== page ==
President Roman Herzog remained the only office holder, who actually lived at Bellevue during his incumbency 1994-1999. The palace was reconstructed again in 2004-05 to remedy defects in earlier renovations. President Horst Köhler used nearby Charlottenburg Palace for representative purposes during this period. Bellevue became the president's primary official seat again in January 2006, but since this reconstruction has not included living quarters. The Federal President lives in a government-owned villa in the suburban Dahlem district of southwestern Berlin.
Contrary to popular belief, the presidential standard is flown on top of the palace even on many days when the President is not in Berlin. It is lowered only when the President takes up official residence elsewhere - e.g. on the occasion of a state visit, when the standard is raised over his temporary residence abroad, or when he uses his second residence at Villa Hammerschmidt. If he is just on vacation, Schloss Bellevue remains his official residence and the standard is flown over it.
Palazzo del Quirinale, ITALY
|The Quirinal Palace housed popes, then kings, and now the Presidents of the Italian Republic.|
Photo by wiki user MM
The Quirinal Palace (known in Italian as the Palazzo del Quirinale or simply Quirinale) is a historical building in Rome, Italy, the current official residence of the President of the Italian Republic. It is located on the Quirinal Hill, the tallest of the seven hills of Rome. It housed thirty popes, four kings and eleven presidents of the Italian Republic.
The current site of the palace has been in use since Roman times, as excavations in the gardens testify. On this hill that the Romans built temples to several deities, from the Flora to Quirinus, after whom the hill was named. During the reign of Constantine the last complex of Roman baths was built here, as the statues of the twins Castor and Pollux taming the horses decorating the fountain in the square testify. The Quirinal, being the highest hill in Rome, was very sought after and became a popular spot for the Roman patricians, who built their luxurious villas. An example of those are the remains of a villa in the Quirinal gardens, where a mosaic, part of the old floor has been found.
|Panoramic view of the Piazza del Quirinale with the palace on the left side.|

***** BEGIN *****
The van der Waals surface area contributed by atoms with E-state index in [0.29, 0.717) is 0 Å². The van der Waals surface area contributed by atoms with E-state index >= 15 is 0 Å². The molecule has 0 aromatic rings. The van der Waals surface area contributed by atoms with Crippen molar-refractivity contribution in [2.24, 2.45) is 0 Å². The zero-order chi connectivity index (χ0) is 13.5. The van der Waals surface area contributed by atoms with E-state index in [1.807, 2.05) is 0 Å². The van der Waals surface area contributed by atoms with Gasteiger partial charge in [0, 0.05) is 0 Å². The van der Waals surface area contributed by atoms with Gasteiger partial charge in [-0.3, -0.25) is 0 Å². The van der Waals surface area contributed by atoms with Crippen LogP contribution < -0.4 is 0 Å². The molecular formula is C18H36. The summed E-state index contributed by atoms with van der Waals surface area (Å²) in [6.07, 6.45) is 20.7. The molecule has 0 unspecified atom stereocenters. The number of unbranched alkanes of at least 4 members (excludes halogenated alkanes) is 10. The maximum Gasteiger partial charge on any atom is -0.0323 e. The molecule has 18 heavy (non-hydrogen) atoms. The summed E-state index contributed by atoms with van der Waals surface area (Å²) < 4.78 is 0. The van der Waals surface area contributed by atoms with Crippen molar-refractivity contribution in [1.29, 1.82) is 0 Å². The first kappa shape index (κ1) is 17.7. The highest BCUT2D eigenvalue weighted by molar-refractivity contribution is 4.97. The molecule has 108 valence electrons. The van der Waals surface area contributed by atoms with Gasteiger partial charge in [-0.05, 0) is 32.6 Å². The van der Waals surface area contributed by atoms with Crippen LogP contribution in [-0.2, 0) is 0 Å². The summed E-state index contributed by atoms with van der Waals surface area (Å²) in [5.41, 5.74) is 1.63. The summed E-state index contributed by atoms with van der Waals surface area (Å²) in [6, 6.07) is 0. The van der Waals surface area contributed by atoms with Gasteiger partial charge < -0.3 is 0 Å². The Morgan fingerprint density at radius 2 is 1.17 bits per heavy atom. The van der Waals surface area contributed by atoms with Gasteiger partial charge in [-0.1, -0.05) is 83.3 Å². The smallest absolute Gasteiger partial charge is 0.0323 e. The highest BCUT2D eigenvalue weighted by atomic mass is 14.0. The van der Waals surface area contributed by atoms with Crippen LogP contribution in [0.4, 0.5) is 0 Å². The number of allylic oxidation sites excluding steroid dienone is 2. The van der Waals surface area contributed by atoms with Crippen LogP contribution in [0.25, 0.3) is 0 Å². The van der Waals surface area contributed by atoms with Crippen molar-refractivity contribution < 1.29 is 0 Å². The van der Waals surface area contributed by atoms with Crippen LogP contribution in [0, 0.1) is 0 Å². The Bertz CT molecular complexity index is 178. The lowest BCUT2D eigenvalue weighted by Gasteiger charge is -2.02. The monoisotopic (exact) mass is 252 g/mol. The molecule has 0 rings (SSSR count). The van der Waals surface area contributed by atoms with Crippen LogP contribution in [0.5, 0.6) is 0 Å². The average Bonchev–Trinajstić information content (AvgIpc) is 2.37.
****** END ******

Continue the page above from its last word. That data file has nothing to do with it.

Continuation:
Photo by wiki user Grenouille vert
The palace, located on the Via del Quirinale and facing onto the Piazza del Quirinale, was built in 1583 by Pope Gregory XIII as a papal summer residence. The pope wanted to find a location which would have been far away from the humidity and stench coming from the river Tiber and the unhealthy conditions of the Lateran, therefore the Quirinal hill was one of the most suitable places in Rome. On the site there was already a small villa owned by the Carafa family and rented to Luigi d'Este. The pope commissioned to the architect Ottaviano Mascherino the building of a palace with porticoed parallel wings and an internal court. The project was not fully executed, due to the death of the pope in 1585 but it's still recognisable in the north part of the court, especially in the double loggia facade, topped by the panoramic Torre dei venti (tower of the winds) or Torrino. To the latter a bell tower was added according to a project by Carlo Maderno and Francesco Borromini.
The White House, USA
|South facade of the White House, the executive mansion of the President of the United States, located at 1600 Pennsylvania Avenue in Washington, D.C|
Photo by wiki user UpstateNYer
The White House is the official residence and principal workplace of the president of the United States. Located at 1600 Pennsylvania Avenue NW in Washington, D.C., the house was designed by Irish-born James Hoban, and built between 1792 and 1800 of white-painted Aquia sandstone in the Neoclassical style. It has been the residence of every U.S. president since John Adams. When Thomas Jefferson moved into the house in 1801, he (with architect Benjamin Henry Latrobe) expanded the building outward, creating two colonnades that were meant to conceal stables and storage.
In 1814, during the War of 1812, the mansion was set ablaze by the British Army in the Burning of Washington, destroying the interior and charring much of the exterior. Reconstruction began almost immediately, and President James Monroe moved into the partially reconstructed house in October 1817.
|The White House with Marine One the Aircraft carrying the President of the United States - Washington DC |
Today, the White House Complex includes the Executive Residence, West Wing, Cabinet Room, Roosevelt Room, East Wing, and the Eisenhower Executive Office Building, which houses the executive offices of the President and Vice President.
The White House is made up of six stories—the Ground Floor, State Floor, Second Floor, and Third Floor, as well as a two-story basement. The term White House is regularly used as a metonym for the Executive Office of the President of the United States and for the president's administration and advisers in general. The property is a National Heritage Site owned by the National Park Service and is part of the President's Park. In 2007, it was ranked second on the American Institute of Architects list of "America's Favorite Architecture".
|The White House and surrounding grounds|